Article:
"...To paraphrase the late Philip Wylie, we have indeed spawned a generation of narcissists who now flood our public and private therapeutic facilities


If you've got a lot of time on your hands, I suggest reading Kocher's articles until you start to see the same points repeated (maybe a third or half). Most articles where originally printed in a short-lived Objectivist magazine.

7:25 PM, September 12, 2009  
Blogger Tether said...

"According to the DSM-IV--BPD is about 5 times more common among first-degree biological relatives of those with the disorder than in the general population."

-----------------

How did the geniuses behind the DSM get that number (and why do you quote it so reverently)?

Don't get me wrong, I have nothing but awe and respect for these important people, especially since they cured homosexuality overnight in the early 1970s.

7:26 PM, September 12, 2009  
Blogger Tether said...

This comment has been removed by the author.

7:27 PM, September 12, 2009  
Blogger Tether said...

This comment has been removed by the author.

7:27 PM, September 12, 2009  
Blogger Mister-M said...

I've lived it. Big fan of Randi's work (among others, including you, Dr. Helen).

For me, it was a co-dependency issue. I was definitely a "rescuer" and worked very hard to try to get to the bottom of the madness I was experiencing. Loyal, loving, affectionate, despite the terror and chaos I was living at home.

Watching the interview between Randi and you - it's uncanny how I sit here and shake my head and say, "Yep, that's me, that was me, that's what I did..."

Unfortunately, no amount of counseling worked, no amount of me changing who I was and what I did - changed nothing. A decade had passed and I was a shell of my former self. Sadly, by that time we had two children and I was prepared to stay for the children.

Ultimately, she pulled the plug on the marriage, but the madness doesn't end just because the marriage doesn't.

If you want to read a real life experience - marriage, divorce, custody - the whole bit, feel free to stop by and see what happens (history and in real time).

Why Talk About it on the Internet

THANK YOU, Randi and Dr. Helen for this interview. It's absolutely spot-on. Scarily so. Too bad for me (and my children) that I didn't discover BPD until after the wheels came off the relationship for good. Now, it's all about managing the consequences of my life decisions.

Sincerely,
Mister-M

10:09 PM, September 12, 2009  
Blogger br549 said...

I watched the interview, and pretty much don't know what else to say. The first book left me feeling the same way. I have to discard what I learned and revert back to my own opinions and feelings about it. I've just been girding my loins for so long it's about all I know how to do anymore.

The legal system is in dire need of understanding not only the disorder itself, but what goes on inside that world. Men don't get help from the legal system, just blame and punishment. It would be nice if that were to change a little.

OK, fine. It's my fault.

7:16 AM, September 13, 2009  
Blogger dr.alistair said...

the mother of my children.....


.....sheesh

she says to the youngest by before his rep soccer try-out that he can`t have gatorade because it`s too expensive ($1 at the dollar store).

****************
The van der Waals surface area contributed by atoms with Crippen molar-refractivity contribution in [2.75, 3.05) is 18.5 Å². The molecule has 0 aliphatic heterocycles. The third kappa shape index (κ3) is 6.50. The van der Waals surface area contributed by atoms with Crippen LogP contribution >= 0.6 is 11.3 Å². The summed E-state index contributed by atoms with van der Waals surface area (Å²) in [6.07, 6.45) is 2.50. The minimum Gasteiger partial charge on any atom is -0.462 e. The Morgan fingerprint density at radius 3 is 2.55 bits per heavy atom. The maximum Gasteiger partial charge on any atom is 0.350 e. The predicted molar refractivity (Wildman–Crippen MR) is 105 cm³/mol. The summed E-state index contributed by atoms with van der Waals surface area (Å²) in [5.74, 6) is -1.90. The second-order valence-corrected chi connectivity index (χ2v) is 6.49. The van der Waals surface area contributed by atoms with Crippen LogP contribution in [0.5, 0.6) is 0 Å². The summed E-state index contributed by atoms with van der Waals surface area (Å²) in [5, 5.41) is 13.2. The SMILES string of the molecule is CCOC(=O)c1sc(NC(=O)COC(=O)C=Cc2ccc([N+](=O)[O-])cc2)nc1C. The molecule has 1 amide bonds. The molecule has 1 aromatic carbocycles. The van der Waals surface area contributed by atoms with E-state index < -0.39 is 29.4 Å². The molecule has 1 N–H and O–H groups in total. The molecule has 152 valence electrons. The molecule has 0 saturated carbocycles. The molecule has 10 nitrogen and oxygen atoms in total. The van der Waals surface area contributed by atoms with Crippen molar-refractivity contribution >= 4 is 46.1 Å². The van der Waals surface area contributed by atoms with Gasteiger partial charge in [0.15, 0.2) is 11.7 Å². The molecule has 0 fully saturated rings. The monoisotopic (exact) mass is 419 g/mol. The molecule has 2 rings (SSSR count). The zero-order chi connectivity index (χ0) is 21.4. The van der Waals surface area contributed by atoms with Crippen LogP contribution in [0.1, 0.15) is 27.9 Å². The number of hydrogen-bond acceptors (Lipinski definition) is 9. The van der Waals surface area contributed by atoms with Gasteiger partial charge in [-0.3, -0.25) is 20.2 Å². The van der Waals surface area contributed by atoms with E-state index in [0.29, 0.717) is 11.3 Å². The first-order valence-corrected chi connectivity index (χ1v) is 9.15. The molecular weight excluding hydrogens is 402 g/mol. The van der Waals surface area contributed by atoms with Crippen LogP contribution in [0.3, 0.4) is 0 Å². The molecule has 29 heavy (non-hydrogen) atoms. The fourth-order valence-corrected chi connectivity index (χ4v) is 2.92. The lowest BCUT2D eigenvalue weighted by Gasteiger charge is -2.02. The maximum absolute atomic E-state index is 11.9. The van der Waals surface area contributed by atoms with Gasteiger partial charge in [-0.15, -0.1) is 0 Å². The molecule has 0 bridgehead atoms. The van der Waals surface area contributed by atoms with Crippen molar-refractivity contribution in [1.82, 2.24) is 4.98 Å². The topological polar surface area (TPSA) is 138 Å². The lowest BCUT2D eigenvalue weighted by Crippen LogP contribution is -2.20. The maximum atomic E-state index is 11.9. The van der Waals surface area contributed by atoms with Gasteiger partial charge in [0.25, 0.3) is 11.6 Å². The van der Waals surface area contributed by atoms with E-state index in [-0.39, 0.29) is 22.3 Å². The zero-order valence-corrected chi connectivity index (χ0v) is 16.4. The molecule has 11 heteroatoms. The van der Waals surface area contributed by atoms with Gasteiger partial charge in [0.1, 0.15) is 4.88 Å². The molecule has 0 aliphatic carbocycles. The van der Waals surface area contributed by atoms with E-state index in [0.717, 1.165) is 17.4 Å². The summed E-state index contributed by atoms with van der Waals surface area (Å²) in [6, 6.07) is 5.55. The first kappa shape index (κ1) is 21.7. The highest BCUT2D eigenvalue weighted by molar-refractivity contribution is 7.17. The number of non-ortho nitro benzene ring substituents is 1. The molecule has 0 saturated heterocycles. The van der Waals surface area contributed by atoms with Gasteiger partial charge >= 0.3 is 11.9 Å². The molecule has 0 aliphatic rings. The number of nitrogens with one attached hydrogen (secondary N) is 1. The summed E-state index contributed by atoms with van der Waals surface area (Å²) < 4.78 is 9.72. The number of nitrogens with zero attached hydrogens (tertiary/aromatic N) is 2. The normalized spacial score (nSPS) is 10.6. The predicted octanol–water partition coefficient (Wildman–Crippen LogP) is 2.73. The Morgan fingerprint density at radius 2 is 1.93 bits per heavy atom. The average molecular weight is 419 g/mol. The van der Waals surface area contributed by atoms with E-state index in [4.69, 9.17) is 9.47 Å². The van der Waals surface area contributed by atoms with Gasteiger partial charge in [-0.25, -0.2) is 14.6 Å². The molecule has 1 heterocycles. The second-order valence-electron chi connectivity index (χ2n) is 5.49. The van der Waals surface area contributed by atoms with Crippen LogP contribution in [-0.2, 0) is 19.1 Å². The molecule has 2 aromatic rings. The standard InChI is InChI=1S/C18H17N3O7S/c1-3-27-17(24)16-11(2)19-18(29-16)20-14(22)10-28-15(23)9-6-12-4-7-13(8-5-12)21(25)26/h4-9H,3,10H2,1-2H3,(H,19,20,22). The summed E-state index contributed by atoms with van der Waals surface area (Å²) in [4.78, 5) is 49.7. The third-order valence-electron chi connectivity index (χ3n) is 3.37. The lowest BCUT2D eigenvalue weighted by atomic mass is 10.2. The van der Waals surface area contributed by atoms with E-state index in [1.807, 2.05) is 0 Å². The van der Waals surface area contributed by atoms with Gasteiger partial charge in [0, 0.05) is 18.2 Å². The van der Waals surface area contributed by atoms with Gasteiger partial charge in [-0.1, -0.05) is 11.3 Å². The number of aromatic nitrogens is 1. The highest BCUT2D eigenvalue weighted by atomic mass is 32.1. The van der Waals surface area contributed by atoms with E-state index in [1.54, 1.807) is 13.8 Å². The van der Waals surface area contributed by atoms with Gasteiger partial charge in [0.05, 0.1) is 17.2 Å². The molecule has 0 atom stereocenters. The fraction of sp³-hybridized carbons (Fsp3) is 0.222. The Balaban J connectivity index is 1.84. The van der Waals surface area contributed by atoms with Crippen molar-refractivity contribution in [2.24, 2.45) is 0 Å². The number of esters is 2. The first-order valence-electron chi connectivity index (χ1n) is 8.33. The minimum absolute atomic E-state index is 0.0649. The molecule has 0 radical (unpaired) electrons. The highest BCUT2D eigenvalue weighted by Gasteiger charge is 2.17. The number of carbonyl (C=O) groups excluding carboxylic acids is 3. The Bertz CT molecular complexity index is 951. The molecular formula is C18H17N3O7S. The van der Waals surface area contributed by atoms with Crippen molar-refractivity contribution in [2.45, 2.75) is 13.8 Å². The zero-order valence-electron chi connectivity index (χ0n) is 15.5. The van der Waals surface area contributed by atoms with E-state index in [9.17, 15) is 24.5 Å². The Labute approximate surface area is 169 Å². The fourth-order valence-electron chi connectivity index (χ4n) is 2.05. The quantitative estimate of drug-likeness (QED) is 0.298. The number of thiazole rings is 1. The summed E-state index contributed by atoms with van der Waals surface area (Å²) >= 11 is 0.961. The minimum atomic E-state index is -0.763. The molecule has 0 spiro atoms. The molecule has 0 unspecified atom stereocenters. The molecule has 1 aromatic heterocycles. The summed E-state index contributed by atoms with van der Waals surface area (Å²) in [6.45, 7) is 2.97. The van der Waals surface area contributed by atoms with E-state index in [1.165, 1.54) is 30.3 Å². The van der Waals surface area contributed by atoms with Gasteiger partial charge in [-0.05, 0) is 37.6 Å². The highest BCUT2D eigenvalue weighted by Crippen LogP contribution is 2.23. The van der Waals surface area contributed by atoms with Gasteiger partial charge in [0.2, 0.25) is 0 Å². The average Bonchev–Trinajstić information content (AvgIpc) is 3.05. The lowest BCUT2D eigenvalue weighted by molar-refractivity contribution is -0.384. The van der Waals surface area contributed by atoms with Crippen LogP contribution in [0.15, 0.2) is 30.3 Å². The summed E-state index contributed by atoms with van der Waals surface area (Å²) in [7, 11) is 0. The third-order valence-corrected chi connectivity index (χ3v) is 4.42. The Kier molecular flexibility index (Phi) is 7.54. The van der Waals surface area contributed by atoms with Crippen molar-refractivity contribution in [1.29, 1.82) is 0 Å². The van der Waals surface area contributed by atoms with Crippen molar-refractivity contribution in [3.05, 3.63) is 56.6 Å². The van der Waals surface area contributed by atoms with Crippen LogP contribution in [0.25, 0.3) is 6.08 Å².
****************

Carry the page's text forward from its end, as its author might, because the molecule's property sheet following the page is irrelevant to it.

she works 60 hours a week as a nurse and lives mortgage free (thanks to the kids father) and she can`t cough up a dollar for electrolytes.

the dsm iv doesn`t have a section for bat shit crazy, so borderline will have to do.

and it doesn`t have koo-koo for coco puffs either, i checked.

is it possible for a whole culture of people to be bpd?

the woman is portuguese.

7:48 AM, September 13, 2009  
Blogger Cham said...

I haven't read the eggshell book but I was on another forum this morning and someone put up a post about having to constantly walk on eggshells around her boyfriend. So I wrote a nice response admitting I haven't read the book but it might be of use to her, and then I put up the Amazon link to the eggshell book.

Apparently the boyfriend is monitoring his girlfriend's computer activities and he just responded to my post in a rage. He's trying to make me walk on eggshells. I gave him the same response that I have been giving my mother for 30 years....GO GET HELP. :)

8:20 AM, September 13, 2009  
Blogger Cappy said...

Boy, did I ever need that book years ago. I propose, "Walking on Eggshels; Run For Your Life!"

10:27 AM, September 13, 2009  
Blogger br549 said...

Tether, you waited too long to pull those last two posts. I have typed many things in here I wanted to take back, but didn't. I felt them when I wrote them, even if I didn't feel that way a couple days later. But they were out there, so I left them.
Plus, you know, a boatload of people have already read them.

12:33 PM, September 13, 2009  
Blogger Pissed Off and Fed Up said...

I wanted to add my 2c's. Ive been a poster on Welcome to Oz (men), Randi's online group for about the past year or two. My wife is not officially diagnosed with BPD, but it is something I STRONGLY suspect she has.
Our 2 year marriage has been a disaster since day one. Honestly it has been a disaster since the engagement. Sure weve had normal days, but with a BPD you just never know what is going to set them off.